Student develops E-waste recycling kiosk

A blockchain enabled kiosk for e-waste recycling has been shortlisted for the University of Sydney’s Genesis Program.

The Genesis Program supports promising startups through mentoring from experts and a final award of $25,000.

According to a University of Sydney statement, Masters Student Shriya Srinagesh’s digital interface E-Mine, aims to minimise e-waste by enticing people to recycle.

“Placed in locations with high footfalls, E-Mine is an automated self-serve kiosk system for users to sell their old e-devices in return for digital tokens that can be converted to cash,” the statement reads.

The machine then scans the device and searches for the best price and offer to sell.

Ms Srinagesh said the machine leverages blockchain technology to increase motivation for e-waste recycling, and alleviate concerns of users who are afraid their confidential information will be compromised.

“Nobody seems to talk about where or what they do with their old devices. Most of them are shelved, while some are sold and some are thrown away with the general trash,” Ms Srinagesh said.

“Through the development of this design that uses blockchain technology, I hope to create a global standard for recycling e-waste legally.”

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Vivo Mobile joins MobileMuster

Smartphone manufacturer Vivo Mobile has joined the mobile telecommunication industry’s recycling program and product stewardship scheme MobileMuster.

Australian Mobile Telecommunications Association Chief Executive Officer Chris Althaus said the program recovers over 95 per cent of the material in a mobile phone, which is then reused to manufacture new products.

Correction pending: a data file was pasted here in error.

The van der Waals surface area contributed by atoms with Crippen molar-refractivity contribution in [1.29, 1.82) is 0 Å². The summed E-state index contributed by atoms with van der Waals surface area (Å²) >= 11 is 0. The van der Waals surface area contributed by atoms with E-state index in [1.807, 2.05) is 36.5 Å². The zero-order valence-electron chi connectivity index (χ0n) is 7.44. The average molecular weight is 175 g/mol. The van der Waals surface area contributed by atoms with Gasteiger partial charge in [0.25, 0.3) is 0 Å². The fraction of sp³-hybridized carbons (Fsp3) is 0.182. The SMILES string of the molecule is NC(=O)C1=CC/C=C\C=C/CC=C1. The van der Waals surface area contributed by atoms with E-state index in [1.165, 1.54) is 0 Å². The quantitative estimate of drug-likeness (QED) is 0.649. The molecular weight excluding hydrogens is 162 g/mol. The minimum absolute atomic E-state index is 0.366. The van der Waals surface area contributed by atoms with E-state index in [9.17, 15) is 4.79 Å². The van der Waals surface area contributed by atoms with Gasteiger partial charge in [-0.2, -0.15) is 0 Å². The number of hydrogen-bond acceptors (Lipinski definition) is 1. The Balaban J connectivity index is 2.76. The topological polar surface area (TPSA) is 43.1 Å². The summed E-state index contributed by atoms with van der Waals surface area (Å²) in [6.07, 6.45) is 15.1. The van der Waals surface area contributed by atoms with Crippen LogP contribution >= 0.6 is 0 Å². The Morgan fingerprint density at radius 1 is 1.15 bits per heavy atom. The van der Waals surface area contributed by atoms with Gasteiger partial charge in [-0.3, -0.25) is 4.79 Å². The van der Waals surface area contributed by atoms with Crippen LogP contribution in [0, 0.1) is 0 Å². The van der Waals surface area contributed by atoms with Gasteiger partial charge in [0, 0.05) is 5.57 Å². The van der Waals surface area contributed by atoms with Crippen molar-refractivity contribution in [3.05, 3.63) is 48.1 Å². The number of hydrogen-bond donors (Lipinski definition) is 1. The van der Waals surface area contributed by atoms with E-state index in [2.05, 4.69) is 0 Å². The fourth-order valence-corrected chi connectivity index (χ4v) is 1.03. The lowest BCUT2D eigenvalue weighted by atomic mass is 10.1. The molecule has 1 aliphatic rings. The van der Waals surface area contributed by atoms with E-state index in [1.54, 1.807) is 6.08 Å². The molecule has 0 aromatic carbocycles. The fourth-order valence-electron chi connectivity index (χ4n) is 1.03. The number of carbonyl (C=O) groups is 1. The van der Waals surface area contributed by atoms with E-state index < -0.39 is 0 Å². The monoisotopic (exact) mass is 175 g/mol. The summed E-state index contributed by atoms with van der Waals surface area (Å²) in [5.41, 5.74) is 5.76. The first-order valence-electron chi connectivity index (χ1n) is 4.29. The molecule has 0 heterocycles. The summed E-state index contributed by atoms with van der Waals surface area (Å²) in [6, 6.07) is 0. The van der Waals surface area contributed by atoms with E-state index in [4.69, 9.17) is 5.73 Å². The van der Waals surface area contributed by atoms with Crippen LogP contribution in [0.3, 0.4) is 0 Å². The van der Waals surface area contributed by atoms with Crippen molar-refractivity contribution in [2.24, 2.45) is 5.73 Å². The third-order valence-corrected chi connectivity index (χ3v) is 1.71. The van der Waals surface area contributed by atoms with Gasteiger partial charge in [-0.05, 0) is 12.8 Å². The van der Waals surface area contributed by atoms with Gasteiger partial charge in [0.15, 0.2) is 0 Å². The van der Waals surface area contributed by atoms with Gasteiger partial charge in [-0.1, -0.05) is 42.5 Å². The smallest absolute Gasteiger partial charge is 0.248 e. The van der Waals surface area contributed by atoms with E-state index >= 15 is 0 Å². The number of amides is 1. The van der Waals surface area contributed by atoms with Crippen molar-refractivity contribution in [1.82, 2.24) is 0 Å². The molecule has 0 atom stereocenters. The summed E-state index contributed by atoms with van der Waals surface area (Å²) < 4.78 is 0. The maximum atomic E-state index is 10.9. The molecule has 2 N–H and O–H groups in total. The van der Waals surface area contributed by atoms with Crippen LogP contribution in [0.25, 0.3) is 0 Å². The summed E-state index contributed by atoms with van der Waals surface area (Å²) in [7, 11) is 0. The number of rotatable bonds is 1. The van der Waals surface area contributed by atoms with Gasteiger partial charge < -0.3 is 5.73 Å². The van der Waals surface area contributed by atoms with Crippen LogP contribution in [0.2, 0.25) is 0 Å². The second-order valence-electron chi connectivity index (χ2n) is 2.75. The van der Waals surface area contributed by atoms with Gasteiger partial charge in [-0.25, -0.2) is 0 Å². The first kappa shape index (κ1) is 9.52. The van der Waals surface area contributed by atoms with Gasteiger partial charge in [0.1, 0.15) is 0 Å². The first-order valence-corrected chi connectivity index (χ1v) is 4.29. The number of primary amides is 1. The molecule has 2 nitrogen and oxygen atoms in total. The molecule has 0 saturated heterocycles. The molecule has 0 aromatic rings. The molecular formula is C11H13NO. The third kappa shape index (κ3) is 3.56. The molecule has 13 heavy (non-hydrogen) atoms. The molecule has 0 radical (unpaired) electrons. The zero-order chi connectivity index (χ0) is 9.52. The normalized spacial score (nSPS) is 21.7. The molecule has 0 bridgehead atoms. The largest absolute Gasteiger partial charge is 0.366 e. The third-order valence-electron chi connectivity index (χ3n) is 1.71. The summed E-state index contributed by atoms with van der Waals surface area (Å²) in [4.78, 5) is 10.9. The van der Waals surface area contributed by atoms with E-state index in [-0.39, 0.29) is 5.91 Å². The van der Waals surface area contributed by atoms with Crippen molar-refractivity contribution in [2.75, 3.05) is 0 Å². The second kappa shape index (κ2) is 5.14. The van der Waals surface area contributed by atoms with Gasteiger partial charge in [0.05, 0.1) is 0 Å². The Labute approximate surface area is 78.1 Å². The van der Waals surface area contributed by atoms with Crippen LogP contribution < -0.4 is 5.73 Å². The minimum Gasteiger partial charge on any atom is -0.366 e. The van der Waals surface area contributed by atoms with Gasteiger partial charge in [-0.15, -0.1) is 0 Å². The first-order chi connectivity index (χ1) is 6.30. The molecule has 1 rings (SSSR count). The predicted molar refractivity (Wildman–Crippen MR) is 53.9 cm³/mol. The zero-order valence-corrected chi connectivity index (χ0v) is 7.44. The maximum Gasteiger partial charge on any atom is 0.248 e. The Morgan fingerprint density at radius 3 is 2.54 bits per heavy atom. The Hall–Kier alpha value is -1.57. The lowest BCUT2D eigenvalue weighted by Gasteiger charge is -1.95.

“The mobile telecommunications industry is delighted to welcome Vivo Mobile to our world-class recycling program,” Mr Althaus said.

“Our members work together to ensure we keep old mobiles out of the general waste stream and recycle them in a responsible, secure and environmentally sound way, placing reusable commodities back into the supply chain.”

Vivo Mobile Chief Executive Officer Fred Liu said the company was excited to join the government accredited program, as it looks to enter the Australian market.

“Being part of this industry led initiative gives us great confidence that when our customers have finished using their smartphones along with any accessories, they will be recycled to the highest environmental standard,” Mr Liu said.

Since the MobileMuster program began in 1998, it has diverted more than 1400 tonnes of mobiles and accessories from landfill, including over 13 million handsets and batteries.

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Registrations launched for Waste Expo Australia

The future of waste management and resource recovery is high on the agenda at all levels of government as Australia’s largest and most comprehensive conference and exhibition, Waste Expo Australia launches registrations.

Hosting more than 120 brands and over 100 speakers across three conference stages, Waste Expo Australia will return to the Melbourne Convention and Exhibition Centre on October 23 and 24.

Waste Expo Australia will offer free-to-attend conference content across the Waste and Wastewater Summits, attracting the largest gathering of waste management and resource professionals in Australia.

The Waste Summit Conference brought to you by Oceania Clean Energy Solutions will cover six targeted streams from resource recovery, waste-to-energy, collections, landfill and transfer stations, construction and demolition waste as well as commercial and industrial waste.

Key speakers will include Victoria’s Minister for Energy, Environment and Climate Change Lily D’Ambrosio, Victorian EPA CEO Cathy Wilkinson and Acting Executive Director for Waste Strategy and Policy at the NSW EPA Kar Mel Tang.